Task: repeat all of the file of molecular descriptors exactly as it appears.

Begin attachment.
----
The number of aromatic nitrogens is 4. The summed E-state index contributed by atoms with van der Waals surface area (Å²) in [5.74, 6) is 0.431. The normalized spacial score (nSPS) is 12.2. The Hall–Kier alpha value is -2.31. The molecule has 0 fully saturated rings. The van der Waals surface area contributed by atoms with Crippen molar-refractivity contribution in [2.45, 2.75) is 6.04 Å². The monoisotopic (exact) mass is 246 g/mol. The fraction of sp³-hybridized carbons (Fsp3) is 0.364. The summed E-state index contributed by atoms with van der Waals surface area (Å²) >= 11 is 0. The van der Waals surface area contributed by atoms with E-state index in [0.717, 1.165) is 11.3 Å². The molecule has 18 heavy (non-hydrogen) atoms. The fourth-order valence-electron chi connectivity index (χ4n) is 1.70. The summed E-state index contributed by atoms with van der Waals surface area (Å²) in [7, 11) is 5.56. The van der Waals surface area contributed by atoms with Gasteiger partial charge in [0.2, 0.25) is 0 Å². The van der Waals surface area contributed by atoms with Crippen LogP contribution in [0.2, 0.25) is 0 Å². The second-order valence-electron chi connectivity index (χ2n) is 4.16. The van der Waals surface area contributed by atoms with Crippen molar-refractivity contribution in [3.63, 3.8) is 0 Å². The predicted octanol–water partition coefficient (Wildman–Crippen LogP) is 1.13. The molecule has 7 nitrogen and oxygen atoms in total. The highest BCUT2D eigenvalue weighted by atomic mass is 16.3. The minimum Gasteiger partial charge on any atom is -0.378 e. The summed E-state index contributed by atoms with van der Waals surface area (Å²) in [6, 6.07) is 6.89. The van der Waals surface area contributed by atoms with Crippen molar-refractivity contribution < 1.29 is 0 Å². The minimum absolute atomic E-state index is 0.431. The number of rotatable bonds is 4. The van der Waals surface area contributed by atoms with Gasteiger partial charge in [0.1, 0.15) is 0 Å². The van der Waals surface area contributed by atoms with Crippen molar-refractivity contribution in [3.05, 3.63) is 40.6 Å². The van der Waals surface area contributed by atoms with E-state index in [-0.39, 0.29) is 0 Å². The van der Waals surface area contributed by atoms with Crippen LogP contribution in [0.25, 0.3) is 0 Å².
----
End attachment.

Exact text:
The number of aromatic nitrogens is 4. The summed E-state index contributed by atoms with van der Waals surface area (Å²) in [5.74, 6) is 0.431. The normalized spacial score (nSPS) is 12.2. The Hall–Kier alpha value is -2.31. The molecule has 0 fully saturated rings. The van der Waals surface area contributed by atoms with Crippen molar-refractivity contribution in [2.45, 2.75) is 6.04 Å². The monoisotopic (exact) mass is 246 g/mol. The fraction of sp³-hybridized carbons (Fsp3) is 0.364. The summed E-state index contributed by atoms with van der Waals surface area (Å²) >= 11 is 0. The van der Waals surface area contributed by atoms with E-state index in [0.717, 1.165) is 11.3 Å². The molecule has 18 heavy (non-hydrogen) atoms. The fourth-order valence-electron chi connectivity index (χ4n) is 1.70. The summed E-state index contributed by atoms with van der Waals surface area (Å²) in [7, 11) is 5.56. The van der Waals surface area contributed by atoms with Gasteiger partial charge in [0.2, 0.25) is 0 Å². The van der Waals surface area contributed by atoms with Crippen LogP contribution in [0.2, 0.25) is 0 Å². The second-order valence-electron chi connectivity index (χ2n) is 4.16. The van der Waals surface area contributed by atoms with Crippen molar-refractivity contribution in [3.63, 3.8) is 0 Å². The predicted octanol–water partition coefficient (Wildman–Crippen LogP) is 1.13. The molecule has 7 nitrogen and oxygen atoms in total. The highest BCUT2D eigenvalue weighted by atomic mass is 16.3. The minimum Gasteiger partial charge on any atom is -0.378 e. The summed E-state index contributed by atoms with van der Waals surface area (Å²) in [6, 6.07) is 6.89. The van der Waals surface area contributed by atoms with Crippen molar-refractivity contribution < 1.29 is 0 Å². The minimum absolute atomic E-state index is 0.431. The number of rotatable bonds is 4. The van der Waals surface area contributed by atoms with Gasteiger partial charge in [0.1, 0.15) is 0 Å². The van der Waals surface area contributed by atoms with Crippen molar-refractivity contribution in [3.05, 3.63) is 40.6 Å². The van der Waals surface area contributed by atoms with E-state index in [-0.39, 0.29) is 0 Å². The van der Waals surface area contributed by atoms with Crippen LogP contribution in [0.25, 0.3) is 0 Å².